When the Darkness Overwhelms

Were you ever afraid of the dark? I was, though as a child I would have denied it. I slept with my door open so that I could see the light from the kitchen. When we’d visit my grandparents’ house, I vociferously objected to sleeping in complete darkness, much to my sister’s chagrin. Now I enjoy darkness—or at least I thought I did until an experience last spring got me wondering if I’d truly conquered the fear. 

A severe storm late one morning knocked over a utility pole in our neighborhood and left us without electricity until the wee hours of the next day. That meant that we had to go into “pioneer mode” (something I wasn’t really prepared to do). It also meant that I learned how much light I was used to seeing in our neighborhood, our house, and even our bedroom. No street lights, no porch lights, no glow from digital clocks. Just darkness. While I wasn’t scared of the dark, I did comment to my husband how eerie the darkness and the quiet were. 

Darkness has a quality that we humans instinctively dislike. It sometimes represents evil itself. At times, we may try to run into the darkness to hide our sin, but as Adam and Eve soon found out, that is folly. We’re promised that the new Jerusalem will have no need for the sun because Jesus, the Light of the World, will provide the light and “it will never be night there” (Rev. 21:23–25). But what about today? What about the darkness that’s pervading our world right now? Sometimes it threatens to overwhelm us entirely.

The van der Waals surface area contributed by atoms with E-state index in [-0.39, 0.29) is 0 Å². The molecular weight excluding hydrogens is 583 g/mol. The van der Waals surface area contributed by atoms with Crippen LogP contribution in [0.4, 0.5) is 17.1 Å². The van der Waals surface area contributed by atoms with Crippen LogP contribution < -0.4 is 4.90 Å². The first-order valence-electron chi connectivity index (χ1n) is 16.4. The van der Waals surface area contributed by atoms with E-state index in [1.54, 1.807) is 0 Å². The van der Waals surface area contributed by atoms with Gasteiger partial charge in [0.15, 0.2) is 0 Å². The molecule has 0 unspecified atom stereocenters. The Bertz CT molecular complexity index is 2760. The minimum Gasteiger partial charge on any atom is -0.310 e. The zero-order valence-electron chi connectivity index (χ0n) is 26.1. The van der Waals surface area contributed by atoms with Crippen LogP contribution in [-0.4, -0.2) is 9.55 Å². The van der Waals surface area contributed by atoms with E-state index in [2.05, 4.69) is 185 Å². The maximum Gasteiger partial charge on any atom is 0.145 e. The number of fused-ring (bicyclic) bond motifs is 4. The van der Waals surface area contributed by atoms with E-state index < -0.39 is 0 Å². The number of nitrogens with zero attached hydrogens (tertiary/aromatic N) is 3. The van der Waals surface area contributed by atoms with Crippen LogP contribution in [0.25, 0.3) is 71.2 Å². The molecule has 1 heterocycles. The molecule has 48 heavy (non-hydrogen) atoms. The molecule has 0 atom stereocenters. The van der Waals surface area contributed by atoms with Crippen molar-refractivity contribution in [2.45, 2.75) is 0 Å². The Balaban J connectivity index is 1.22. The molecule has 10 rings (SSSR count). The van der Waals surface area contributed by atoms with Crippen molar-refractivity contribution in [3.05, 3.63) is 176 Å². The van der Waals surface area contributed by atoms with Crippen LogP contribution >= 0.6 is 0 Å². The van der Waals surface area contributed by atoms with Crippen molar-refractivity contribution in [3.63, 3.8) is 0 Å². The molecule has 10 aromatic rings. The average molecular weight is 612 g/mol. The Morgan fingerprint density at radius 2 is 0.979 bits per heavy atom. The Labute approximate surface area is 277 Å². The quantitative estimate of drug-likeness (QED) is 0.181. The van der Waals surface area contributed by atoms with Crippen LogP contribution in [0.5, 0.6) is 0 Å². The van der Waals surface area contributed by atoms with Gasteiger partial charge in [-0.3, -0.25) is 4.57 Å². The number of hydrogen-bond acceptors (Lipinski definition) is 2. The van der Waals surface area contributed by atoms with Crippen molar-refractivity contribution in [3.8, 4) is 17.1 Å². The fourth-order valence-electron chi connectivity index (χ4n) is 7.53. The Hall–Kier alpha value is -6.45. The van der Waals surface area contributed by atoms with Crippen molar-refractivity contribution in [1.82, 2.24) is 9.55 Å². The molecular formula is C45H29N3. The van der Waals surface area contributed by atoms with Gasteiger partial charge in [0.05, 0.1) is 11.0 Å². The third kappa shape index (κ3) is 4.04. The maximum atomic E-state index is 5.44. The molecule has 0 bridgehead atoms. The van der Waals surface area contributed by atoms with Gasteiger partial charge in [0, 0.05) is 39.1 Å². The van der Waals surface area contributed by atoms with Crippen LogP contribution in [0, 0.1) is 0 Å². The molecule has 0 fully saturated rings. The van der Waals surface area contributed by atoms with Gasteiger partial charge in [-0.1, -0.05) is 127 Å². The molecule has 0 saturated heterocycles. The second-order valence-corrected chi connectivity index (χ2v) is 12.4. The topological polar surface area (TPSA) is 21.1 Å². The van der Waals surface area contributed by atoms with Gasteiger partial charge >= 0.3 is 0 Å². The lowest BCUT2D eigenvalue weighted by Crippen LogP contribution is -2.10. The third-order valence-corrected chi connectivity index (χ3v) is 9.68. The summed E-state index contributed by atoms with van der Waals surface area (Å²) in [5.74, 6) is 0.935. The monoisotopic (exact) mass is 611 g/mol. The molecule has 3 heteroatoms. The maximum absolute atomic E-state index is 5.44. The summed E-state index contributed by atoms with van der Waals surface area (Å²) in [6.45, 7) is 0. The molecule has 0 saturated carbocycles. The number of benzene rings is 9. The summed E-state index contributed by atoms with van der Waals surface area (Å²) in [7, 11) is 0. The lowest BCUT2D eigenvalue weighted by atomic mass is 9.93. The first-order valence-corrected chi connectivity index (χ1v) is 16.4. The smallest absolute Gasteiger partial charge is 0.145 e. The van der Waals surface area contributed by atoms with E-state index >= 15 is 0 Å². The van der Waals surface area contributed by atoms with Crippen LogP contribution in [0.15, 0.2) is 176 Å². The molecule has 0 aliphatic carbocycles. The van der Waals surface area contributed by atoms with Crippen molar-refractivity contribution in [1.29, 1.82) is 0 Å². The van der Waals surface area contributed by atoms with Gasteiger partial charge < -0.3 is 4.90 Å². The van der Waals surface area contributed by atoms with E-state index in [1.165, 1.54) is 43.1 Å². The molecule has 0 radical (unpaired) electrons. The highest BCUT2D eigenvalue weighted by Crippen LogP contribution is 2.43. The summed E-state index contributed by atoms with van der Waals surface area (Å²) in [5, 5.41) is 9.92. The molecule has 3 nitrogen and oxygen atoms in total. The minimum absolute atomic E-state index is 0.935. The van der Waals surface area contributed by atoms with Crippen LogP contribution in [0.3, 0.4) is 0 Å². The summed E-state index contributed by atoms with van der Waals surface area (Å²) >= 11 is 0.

The Overwhelming Darkness of the Unknown

Maybe you’re drowning today in the face of the unknown. A job or career change, a new neighborhood, new school for your children, new church, new phase of life, or waiting for a diagnosis, a phone call, or some kind of information—the uncertainty that accompanies each of these situations may threaten to undo us as we fight against our old enemy, the idol of control. We long to know what’s going on because we believe if we only knew what was going to happen, we’d be able to prepare for it and make a plan to face whatever it is that’s coming our way. The unknown, however, puts us in a position of complete dependence. And if you’re anything like me, that’s not a very comfortable position. It’s a type of darkness that can feel overwhelming.

The Overwhelming Darkness of Loss

David famously called darkness of this type “the valley of the shadow of death” (Psalm 23:4 ESV). Though he was probably talking about his own death, the metaphor transfers well to the loss of a loved one. Of course, death is the ultimate loss, but it’s not the only one. Perhaps someone you love has been diagnosed with dementia or Alzheimer’s, and you have lost the person you once knew, though their body remains full of life. Other diseases such as ALS or MS may likewise take you into the darkness of loss. Lost jobs, lost finances, lost children, lost hope—this darkness hurts, bearing down like a boa constrictor slowly squeezing the life out of its prey. 

Overwhelming Darkness: Failure

Sometimes the darkness calls out to us, wooing us like a forbidden love. Before we come to our senses, we’ve succumbed again to the temptation that has ensnared us so many times before. Perhaps it’s a sin that loves darkness, such as self-harm or pornography. Or, perhaps, like me, you struggle with anger, and while the Spirit helps to keep this weakness in check, sometimes you’re prone to wander to the darkness and hurt those closest to you. Languishing in the darkness of failure can feel like a drowning person flailing for his life but with no idea where the surface is. He fights and kicks, but only sends himself deeper into his watery grave. 

Overwhelming Darkness: The World